CELTIC LANGUAGES. The Celtic languages form one group of the Indo-European family of languages, intermediate between the Italic and Teutonic groups, but distinguished from these and other branches of the family by certain well-marked characteristics, the most notable of which are the loss of initial and inter-vocalic p, and the change of I.–E. a to the I.–E. labial ized velar gv is represented by b, while the medial aspirates bh, dli, gh result in simple voiced stops. I.–E. sonant r and l become ri, li. The initial mutations which are so characteristic of the living languages arose after the Romans had left Britain. The Celtic languages and the Italic dialects stand in a close relation ship to one another. The features common to both Celtic and Italic are : (I) the gen. sing. ending -i of masc. and neut. stems in o; (2) verbal nouns in -tion; (3) the future; (4) the passive formation in The various Celtic dialects are: (I) Gaulish; (2) Goidelic, in cluding Irish, Scottish Gaelic, and Manx; (3) Brythonic, including Welsh, Breton, and Cornish. Gaulish and Brythonic change the I.-E. labialized velar guttural qu to p, whilst the Goidelic dialects retain the qu, which later gives up the labial element and be comes k.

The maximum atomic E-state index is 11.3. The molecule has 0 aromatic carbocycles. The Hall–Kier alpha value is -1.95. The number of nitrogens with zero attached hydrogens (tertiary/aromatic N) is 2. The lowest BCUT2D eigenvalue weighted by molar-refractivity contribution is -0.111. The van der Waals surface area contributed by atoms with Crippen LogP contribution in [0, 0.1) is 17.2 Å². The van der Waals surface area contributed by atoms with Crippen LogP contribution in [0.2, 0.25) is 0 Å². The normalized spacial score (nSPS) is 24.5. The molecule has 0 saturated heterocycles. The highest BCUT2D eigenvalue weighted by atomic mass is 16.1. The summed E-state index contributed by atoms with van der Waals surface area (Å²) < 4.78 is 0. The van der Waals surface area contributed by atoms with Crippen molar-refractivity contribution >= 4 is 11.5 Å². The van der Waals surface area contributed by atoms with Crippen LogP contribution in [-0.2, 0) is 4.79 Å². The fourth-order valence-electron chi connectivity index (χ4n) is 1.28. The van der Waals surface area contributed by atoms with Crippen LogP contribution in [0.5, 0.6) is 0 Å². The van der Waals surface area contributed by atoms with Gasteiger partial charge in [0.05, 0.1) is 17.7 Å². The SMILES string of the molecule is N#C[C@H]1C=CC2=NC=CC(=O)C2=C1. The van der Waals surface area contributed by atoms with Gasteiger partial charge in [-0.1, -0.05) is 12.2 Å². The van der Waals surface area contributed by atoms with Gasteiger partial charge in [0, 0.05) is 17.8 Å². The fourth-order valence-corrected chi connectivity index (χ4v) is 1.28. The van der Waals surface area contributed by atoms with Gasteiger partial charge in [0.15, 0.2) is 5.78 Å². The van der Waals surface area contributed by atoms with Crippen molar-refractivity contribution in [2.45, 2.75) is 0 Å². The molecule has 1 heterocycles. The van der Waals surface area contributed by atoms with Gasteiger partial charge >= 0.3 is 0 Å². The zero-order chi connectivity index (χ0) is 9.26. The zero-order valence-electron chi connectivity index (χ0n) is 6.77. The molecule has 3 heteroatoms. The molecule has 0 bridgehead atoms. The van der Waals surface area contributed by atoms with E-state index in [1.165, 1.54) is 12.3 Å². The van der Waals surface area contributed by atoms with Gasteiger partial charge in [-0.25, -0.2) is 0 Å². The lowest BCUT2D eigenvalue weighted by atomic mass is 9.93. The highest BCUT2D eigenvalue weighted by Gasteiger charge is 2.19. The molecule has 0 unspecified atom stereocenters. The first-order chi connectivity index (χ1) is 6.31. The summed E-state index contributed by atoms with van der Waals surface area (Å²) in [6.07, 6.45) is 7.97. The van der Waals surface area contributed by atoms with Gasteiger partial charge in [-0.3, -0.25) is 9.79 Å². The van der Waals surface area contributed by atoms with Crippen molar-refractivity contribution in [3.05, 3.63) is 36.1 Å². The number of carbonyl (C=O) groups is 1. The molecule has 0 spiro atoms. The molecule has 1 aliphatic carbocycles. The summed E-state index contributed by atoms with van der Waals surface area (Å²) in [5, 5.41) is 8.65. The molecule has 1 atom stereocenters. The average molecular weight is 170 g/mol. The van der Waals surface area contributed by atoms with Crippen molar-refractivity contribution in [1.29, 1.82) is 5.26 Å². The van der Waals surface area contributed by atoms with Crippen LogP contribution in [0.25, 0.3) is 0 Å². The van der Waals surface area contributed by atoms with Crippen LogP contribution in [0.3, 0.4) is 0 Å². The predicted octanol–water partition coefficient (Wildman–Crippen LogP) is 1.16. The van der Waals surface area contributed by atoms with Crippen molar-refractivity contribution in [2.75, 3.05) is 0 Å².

See INDO-EUROPEANS ; GAELIC LANGUAGE ; CORNISH LANGUAGE ; MANX LANGUAGE AND LITERATURE ; WELSH LANGUAGE AND LITERATURE.
See also Windisch's article "Keltische Sprachen" in Ersch and Gruber's Allgemeine Encyklopeidie der Wissenschaf ten and Kiinste, and V. Tourneur, Esquisse d'une histoire des etudes celtiques, vol. ii. with full bibliography (Liege, 1905) ; Zeuss's Granimatica Celtica as revised by Ebel; a comparative grammar of the Celtic dialects by H. Pedersen (Gottingen, 1908) ; H. Zimmer, "Die Kelt. Litteraturen" in Die Kultur d. Gegenwart, T. i. Abh. xi. I. (Berlin and Leipzig, 1909). See also Whitley Stokes and A. Bezzenberger, Wortschatz der keltischen sprach einheit (Gottingen, 1894) ; A. Meillet and M. Cohen, Les Langues du Monde (1924) •